Neuroprotective: Five novel triterpene esters derived from the stem and root bark of Ulmus davidiana var.japonica displayed neuroprotective activities against glutamate-induced neurotoxicity in primary cultures of rat cortical cells (Lee and Kim 2001).

Toxicity: None.

Herbal action: demulcent, emollient,nutritive, expectorant diuretic

Indications: mucosal inflammation or ulceration of the digestive, respiratory and genito-urinary systems; cutaneous eruptions, wounds, skin irritations

Contraindications and cautions: Felter and Lloyd state that care must be taken in the use of Slippery Elm as a poultice for ulcerations of the limbs, which if applied regularly may result in the ulcer becoming almost intractable (1893). This is because the poultice seals off the wound and provides a suitable environmental for bacterial growth. Astringent and antimicrobial remedies should be used instead or in combination with Slippery Elm to promote wound healing in such cases.

Medicinal uses: Slippery Elm is of prime importance in the treatment of mucosal inflammations of the lungs, stomach, bowels, bladder, and kidneys, drunk in generous amounts as a cold infusion. Warm infusions typically destroy the qualities of the mucilage, and alcohol extracts precipitate the polysaccharides and render the final preparation more or less inert. Slippery Elm has a pleasantly bland taste that makes it an agreeable remedy, and is an especially important remedy in active Crohn’s, colitis and other forms of bowel irritability and inflammation. Felter and Lloyd state that for these purposes, as well as for hemorrhoids, Ulmus may also be prepared as an infusion and injected rectally. In gastrointestinal candidiasis however, Slippery Elm should be combined with other agents to restore the bowel ecology (e.g. Berberis, Echinacea), as by itself its nutritive properties and carbohydrate content could facilitate Candida growth. In the treatment of urinary or respiratory tract infections Ulmus may taken concurrently along with antimicrobial agents (e.g. Chimaphila, Echinacea), but is best taken by itself as an infusion, drunk freely throughout the day, or in combination with other herbal powders. As an emollient Slippery Elm has long been valued for its efficacy in skin eruptions, “especially in obstinate cases of herpetic and syphilitic eruptions… possesses(ing) more efficient virtues than are commonly supposed” (Felter and Lloyd 1893). The powder can be sprinkled on the surface of the body and is said to prevent and heal peeled and chafed skin, and helps to relieve the itching and inflammation of skin infections. Similarly the powdered bark is a useful poultice when mixed with a little water in the treatment of suppurating tumors, fresh wounds, burns, scalds, bruises, and ulcers. As a poultice it is said to be of exceptional value in pain of the testes that can accompany mumps, changed every 4 hours. As a nutritive agent in cachexia, convalescence or weaning infants, about a tablespoonful can be gently boiled in 500 mL of organic milk. Felter and Lloyd state that this “…affords a nourishing diet for infants weaned from the breast, preventing the bowel complaints to which they are subject, and rendering them fat and healthy” (1893). Felter and Lloyd also mention that it may be consumed as a cold infusion after the seventh month of pregnancy on a daily basis to facilitate an easy delivery (1893).  As a demulcent powder Slippery Elm is often combined with more stimulating herbs such as Capsicum, Zingiber or Lobelia to prevent any irritation these remedies might cause. Slippery is also a useful excipient used in the manufacture of pills, troches or suppositories, or as a base for a poultice with other ingredients.Cook states that it may even be used instead of gum arabic in the preparation of emulsions.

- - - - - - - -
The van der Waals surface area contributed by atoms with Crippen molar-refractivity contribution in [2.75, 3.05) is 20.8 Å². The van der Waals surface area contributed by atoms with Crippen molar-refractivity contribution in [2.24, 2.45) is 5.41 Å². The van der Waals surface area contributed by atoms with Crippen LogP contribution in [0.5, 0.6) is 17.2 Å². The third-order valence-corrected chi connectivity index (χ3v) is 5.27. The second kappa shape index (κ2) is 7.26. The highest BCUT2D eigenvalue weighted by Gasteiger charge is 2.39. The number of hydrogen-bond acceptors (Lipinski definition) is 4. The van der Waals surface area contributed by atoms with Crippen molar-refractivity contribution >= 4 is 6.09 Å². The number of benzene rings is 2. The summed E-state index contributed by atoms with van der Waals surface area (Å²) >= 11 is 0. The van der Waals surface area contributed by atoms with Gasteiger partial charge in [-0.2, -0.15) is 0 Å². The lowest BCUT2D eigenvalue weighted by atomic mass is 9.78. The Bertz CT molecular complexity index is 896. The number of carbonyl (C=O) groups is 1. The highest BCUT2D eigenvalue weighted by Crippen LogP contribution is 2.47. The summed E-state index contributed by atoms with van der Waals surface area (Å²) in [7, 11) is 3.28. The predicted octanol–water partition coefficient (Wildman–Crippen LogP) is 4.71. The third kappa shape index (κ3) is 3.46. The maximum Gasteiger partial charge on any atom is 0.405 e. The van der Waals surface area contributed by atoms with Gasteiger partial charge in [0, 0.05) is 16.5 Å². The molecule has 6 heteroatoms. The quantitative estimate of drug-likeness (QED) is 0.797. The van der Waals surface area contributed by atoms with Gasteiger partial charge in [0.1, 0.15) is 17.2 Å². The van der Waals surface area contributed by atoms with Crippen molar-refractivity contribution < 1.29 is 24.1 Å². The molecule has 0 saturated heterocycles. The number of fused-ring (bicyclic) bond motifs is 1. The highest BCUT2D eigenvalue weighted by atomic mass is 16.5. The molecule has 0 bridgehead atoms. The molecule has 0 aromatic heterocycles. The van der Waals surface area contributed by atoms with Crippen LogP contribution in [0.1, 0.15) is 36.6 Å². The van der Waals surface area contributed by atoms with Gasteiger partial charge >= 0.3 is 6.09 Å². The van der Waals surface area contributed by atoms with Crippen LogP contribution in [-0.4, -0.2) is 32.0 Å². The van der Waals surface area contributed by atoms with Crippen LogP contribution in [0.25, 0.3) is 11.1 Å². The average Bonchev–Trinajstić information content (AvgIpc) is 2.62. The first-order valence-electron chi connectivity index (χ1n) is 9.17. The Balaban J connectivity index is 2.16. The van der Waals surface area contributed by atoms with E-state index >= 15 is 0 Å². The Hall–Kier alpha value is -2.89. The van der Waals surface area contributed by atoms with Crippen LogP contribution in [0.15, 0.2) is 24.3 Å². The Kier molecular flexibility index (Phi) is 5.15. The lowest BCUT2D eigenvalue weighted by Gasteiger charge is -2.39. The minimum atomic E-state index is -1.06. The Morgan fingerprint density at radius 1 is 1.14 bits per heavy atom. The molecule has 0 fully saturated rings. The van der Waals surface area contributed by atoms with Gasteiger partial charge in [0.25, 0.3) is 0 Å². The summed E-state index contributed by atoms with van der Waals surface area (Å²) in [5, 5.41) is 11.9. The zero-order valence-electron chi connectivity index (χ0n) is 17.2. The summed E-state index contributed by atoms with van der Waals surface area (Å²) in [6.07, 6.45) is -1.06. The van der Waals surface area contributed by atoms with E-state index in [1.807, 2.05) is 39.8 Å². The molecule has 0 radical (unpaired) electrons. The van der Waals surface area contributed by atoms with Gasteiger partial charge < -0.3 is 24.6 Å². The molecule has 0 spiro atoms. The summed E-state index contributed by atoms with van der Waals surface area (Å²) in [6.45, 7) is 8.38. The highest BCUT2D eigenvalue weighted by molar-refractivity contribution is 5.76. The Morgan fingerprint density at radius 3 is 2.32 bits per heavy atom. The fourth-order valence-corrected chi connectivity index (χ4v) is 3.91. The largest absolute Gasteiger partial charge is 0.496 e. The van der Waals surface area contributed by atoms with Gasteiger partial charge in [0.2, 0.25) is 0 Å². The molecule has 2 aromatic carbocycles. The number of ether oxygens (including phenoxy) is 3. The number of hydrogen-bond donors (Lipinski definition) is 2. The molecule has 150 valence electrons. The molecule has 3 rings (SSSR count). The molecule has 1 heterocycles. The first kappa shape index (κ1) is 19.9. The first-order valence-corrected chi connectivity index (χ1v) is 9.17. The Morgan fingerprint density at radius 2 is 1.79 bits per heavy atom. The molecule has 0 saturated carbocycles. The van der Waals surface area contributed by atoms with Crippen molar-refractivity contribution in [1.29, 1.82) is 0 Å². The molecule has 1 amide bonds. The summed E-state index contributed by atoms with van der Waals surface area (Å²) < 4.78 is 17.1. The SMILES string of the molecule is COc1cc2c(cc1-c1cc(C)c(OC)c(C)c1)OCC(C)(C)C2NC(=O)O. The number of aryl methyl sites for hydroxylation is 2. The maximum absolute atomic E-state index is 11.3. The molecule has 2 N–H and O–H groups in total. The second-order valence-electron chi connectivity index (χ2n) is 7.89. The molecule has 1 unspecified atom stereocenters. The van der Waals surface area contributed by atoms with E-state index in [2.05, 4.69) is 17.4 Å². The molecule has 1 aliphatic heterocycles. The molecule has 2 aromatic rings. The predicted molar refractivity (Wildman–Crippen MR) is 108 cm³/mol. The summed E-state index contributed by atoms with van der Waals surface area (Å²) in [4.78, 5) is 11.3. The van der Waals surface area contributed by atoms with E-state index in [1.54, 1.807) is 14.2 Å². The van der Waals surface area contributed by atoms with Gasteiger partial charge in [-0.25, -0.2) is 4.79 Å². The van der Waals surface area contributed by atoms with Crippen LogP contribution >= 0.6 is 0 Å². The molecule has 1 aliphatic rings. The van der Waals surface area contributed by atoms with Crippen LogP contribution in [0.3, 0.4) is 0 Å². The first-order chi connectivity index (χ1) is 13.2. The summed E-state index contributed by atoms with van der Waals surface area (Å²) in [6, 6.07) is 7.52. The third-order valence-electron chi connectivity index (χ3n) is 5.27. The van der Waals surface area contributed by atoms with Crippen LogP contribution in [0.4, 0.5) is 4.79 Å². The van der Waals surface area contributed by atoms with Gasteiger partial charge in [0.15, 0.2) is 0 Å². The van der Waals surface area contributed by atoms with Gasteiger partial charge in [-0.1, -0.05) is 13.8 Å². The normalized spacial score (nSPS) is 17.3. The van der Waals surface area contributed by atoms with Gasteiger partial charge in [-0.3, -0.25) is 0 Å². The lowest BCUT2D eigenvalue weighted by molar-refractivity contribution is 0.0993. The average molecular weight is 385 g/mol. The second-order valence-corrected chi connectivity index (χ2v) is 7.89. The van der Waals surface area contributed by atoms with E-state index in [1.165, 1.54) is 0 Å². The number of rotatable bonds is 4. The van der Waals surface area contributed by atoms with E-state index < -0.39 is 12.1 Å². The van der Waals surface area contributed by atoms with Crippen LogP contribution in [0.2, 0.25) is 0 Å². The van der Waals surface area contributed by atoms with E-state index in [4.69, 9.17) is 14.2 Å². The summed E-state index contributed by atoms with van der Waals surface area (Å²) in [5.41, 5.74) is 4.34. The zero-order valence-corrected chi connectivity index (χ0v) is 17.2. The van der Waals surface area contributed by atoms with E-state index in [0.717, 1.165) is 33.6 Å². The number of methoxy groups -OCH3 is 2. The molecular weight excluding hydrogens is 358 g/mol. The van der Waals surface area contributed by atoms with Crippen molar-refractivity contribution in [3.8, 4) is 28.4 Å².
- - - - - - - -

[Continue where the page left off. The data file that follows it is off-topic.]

Pharmacy and dosage:
Cold Infusion: 1:20 500 mL – 1 liter daily.
Enema: as a cold or tepid infusion, warmed to body temperature before application